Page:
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This year, students decided to support the Orillia SPCA with our annual class fund raising event, entitled "Market Day."

This is how Market Day worked:

Students in our class were invited to donate gently used toys, games, books and videos that they no longer needed and were willing to sell to friends. After everything had been collected, students divided the items into three categories, or "stores," created storefront signs, and priced the items they would be selling. All items were priced between 25 cents and a dollar.

Students were then invited to bring up to $5.00 in change, to spend at Market Day. When Market Day arrived, students set up their stores and took turns selling, or browsing and purchasing goods. Then, they counted their profits and we tallied up how much we raised.

In all, students raised $78.90, through their Market Day event.

At the outset, Mrs. Black had promised to match student donations, up to $110. ($5.00 per student), with a donation of her own.

With Mrs. Black's donation added, our total raised for the Orillia SPCA was $157.80!!

Items that were leftover after our sale were donated to Valu Village.

Thank you and congratulations to all the students and parents who supported our fund-raiser with donations of goods and money. We know the Orillia SPCA will put our funds to excellent use!

Mrs. Black also wants to thank her teaching colleague Lisa MacRae, for sharing the idea of Market Day.

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Thank you for visiting our class BLOG.  If you have any questions or comments, feel free to e-mail me (Margaret Black):  mblack@scdsb.on.ca or to add a comment to this page.

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For the second year in a row, the Grade 5 class at Rama Central P.S. organized a winter clothing drive for the less fortunate.  Our drive ran from mid-November until December 20th. Afterwards, we sorted and bagged all of the clothes, for delivery to a local shelter.

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img_6342img_6345img_6346img_6348After everything was sorted and bagged, the class loaded all 34 bags into Mrs. Black's and Ms. Lyons' cars.

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Then, Mrs. Black and Ms. Lyons drove the bags of clothes to "Green Again," the store operated by Greenhaven Women's Shelter, in Orillia. This is Green Again volunteer (and retired Rama Central french teacher!) Erin Price, with some of our donations.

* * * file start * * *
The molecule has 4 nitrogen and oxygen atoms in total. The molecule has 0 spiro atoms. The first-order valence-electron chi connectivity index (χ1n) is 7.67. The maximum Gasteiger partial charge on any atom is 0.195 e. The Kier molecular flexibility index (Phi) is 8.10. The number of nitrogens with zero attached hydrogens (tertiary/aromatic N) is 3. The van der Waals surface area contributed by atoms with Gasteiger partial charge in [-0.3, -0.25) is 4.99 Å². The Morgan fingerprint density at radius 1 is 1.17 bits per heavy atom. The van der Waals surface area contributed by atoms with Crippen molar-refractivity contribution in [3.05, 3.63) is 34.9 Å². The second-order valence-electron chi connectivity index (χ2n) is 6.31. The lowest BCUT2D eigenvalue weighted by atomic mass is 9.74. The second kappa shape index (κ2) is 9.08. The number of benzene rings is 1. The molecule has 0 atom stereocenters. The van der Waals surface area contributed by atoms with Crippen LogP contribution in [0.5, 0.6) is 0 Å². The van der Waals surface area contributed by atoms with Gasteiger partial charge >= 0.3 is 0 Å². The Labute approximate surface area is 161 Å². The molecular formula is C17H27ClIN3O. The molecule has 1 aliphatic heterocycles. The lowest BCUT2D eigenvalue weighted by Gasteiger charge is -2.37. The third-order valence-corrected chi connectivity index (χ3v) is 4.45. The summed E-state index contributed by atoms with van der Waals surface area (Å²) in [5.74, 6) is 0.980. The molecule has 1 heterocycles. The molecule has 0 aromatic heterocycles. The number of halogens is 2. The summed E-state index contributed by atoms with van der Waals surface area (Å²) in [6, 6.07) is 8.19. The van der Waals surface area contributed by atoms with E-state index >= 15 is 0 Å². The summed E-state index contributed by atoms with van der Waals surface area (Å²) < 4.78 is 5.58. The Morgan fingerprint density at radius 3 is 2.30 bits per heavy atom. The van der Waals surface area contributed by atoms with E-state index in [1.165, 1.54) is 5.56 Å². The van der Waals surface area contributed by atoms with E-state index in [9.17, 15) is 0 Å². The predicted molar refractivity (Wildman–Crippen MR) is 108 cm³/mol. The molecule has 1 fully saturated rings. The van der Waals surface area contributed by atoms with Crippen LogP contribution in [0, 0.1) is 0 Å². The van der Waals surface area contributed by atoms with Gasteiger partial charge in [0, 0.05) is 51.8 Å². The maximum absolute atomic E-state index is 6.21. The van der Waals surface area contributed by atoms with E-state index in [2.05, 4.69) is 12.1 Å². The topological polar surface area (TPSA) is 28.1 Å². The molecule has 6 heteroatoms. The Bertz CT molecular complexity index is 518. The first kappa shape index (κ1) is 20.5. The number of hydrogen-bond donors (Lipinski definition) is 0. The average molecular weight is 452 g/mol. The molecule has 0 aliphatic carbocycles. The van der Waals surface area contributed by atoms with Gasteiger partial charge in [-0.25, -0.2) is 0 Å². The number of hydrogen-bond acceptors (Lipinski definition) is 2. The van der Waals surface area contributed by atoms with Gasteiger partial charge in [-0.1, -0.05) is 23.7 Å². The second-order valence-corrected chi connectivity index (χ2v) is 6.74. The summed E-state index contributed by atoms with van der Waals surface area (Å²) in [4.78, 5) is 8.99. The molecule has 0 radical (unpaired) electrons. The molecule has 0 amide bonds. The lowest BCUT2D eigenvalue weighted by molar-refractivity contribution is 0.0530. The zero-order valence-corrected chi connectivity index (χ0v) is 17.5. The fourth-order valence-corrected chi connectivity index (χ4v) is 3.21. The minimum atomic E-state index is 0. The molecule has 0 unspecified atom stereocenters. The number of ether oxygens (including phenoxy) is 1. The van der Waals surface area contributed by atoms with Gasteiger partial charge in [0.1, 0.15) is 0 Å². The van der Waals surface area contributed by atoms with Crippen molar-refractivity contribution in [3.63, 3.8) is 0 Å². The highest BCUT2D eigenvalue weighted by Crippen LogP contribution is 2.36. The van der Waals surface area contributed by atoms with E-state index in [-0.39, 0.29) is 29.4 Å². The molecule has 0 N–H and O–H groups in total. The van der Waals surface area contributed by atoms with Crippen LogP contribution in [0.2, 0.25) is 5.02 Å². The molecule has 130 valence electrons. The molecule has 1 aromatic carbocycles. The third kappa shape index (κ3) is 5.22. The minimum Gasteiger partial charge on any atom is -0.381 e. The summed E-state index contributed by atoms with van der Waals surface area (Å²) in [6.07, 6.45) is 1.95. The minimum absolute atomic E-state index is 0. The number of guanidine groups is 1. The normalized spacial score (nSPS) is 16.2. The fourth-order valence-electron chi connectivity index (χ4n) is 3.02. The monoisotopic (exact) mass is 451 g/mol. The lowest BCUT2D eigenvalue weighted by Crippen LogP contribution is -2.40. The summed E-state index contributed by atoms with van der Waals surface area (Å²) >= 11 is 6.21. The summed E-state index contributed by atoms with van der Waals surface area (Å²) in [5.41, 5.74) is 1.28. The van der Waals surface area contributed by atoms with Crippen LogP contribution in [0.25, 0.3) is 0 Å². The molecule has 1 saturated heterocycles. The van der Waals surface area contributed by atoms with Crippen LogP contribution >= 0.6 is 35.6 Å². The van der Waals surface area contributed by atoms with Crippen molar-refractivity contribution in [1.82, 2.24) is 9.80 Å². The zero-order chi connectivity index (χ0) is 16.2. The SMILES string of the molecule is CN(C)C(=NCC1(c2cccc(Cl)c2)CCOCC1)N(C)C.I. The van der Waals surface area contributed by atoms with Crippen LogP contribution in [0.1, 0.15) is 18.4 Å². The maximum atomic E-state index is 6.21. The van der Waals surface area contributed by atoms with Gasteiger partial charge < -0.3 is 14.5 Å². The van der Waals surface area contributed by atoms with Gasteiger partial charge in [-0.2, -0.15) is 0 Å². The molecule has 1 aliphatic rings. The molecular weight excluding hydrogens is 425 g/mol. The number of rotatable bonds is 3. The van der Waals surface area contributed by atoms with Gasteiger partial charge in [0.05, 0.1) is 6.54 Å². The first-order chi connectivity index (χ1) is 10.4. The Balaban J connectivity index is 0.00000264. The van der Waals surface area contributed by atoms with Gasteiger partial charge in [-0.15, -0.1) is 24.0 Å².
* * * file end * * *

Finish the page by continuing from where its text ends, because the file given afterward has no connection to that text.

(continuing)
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Thank you to the Rama Central P.S. community for their generosity, and congratulations to our Grade 5 class on a job well done!

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Thank you for visiting our class BLOG.  If you have any questions or comments, feel free e-mail me (Margaret Black):  mblack@scdsb.on.ca or to add a comment to this page.

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Canada's only chimpanzee sanctuary is located near Montreal, Quebec. The Fauna Foundation is currently home to fourteen middle-aged to elderly chimpanzees. About half of the chimps were rescued from a medical research lab. in New York State. Several others spent decades on display in Canadian zoos. Two, who are fluent in American Sign Language, were part of a cross-species language study at a university in Washington State.

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http://www.faunafoundation.org/chimps/chimps-resident/

This year, the sanctuary invited the public to help brighten the lives of the chimpanzees by decorating Christmas stockings to adorn "the chimp house."

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http://www.faunafoundation.org/2016/11/rock-the-sock-contest/

Our Grade 5 class jumped at the opportunity to help!  Almost every student in our class willingly gave up a recess period to begin work on the stockings.  When we started the project, there were twelve chimpanzees in residence at the sanctuary. Students worked individually or in pairs to decorate a beautiful stocking for each one of them.

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Mrs. Black researched the types of "enrichment items" the sanctuary's chimpanzees enjoy and then purchased some Christmas colouring books and DVD's, crayons, small stuffed animals, Santa hats, hair brushes, sunglasses, beads and paper streamers to send to the sanctuary, as stocking stuffers.

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After our first package had been shipped, the sanctuary announced that it had taken in the last two zoo chimpanzees in Canada, two very elderly females named Blackie and Dolly, who had lived at a Quebec Zoo for over 40 years.  Two students in our class created stockings for Blackie and Dolly, and we sent a second package to the sanctuary.

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The chimpanzee's caregivers were delighted with our contribution!

On December 16th, the sanctuary posted this picture on their Facebook page, depicting Loulis', Jethro's and Chance's stockings stuffed with goodies:

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On December 18th, the sanctuary posted a short video of Dolly helping herself to items from Jethro's stocking:

http://www.facebook.com/faunafoundation/videos/1179755042073159/

This is a screenshot from that video:

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On December 23rd, the Fauna Foundation announced the winner of their "Rock the Sock" contest. EXCITEMENT!  Our entire class won the contest!!!